People’s care plans contained information about their life histories, including how the staff could assist people to express their equal and diverse needs and preferences in line with the Equality Act 2010.

There were quality assurance and governance systems and processes in place. These were prepared by the manager and reviewed and analysed by the senior management team.

Rating at last inspection:

At the last inspection the service was rated Good. (Published July 2017)

Why we inspected:

We brought this inspection brought forward due to information of risk and concern.

Follow up:

We will continue to review information we receive about this service until the next scheduled inspection. If we receive any information of concern, we may inspect sooner than scheduled.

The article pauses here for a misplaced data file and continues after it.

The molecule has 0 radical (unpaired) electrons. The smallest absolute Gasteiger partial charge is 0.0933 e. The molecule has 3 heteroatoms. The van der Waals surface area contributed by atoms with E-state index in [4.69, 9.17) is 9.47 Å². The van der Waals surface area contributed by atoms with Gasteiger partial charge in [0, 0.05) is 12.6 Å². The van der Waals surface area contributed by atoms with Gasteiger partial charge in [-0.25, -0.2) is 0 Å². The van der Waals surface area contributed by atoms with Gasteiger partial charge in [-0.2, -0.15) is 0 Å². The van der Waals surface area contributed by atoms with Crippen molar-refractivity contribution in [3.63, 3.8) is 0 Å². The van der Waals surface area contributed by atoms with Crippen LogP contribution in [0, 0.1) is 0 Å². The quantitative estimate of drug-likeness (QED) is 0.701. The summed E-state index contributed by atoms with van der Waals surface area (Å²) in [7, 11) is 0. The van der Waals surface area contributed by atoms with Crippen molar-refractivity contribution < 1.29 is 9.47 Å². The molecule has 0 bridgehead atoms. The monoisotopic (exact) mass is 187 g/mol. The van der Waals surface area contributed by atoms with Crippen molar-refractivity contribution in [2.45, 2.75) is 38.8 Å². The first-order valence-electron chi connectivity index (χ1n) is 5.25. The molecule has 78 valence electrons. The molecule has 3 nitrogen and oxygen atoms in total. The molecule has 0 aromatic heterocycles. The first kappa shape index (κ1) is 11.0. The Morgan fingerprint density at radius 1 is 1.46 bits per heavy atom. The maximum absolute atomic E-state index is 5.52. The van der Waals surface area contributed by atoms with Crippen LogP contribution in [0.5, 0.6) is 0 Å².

For more details, please see the full report which is on the CQC website at www.cqc.org.uk

17 May 2017

During a routine inspection

This inspection took place on 17 and 18 May 201; the first day was unannounced.

The Grange is a nursing and residential care home for up to 50 older people, some of whom have dementia. At the time of our inspection there were 36 people using the service. Accommodation is provided over two floors and there is a lift for access between floors. The service provides care and support for people with a range of medical and age related conditions, including mobility issues, diabetes and dementia.

There was a registered manager at the service. A registered manager is a person who has registered with the Care Quality Commission to manage the service. Like registered providers, they are ‘registered persons’. Registered persons have legal responsibility for meeting the requirements in the Health and Social Care Act 2008 and associated Regulations about how the service is run.

Medicines were managed safely. There were systems in place to ensure medicines were safely stored, administered and disposed of.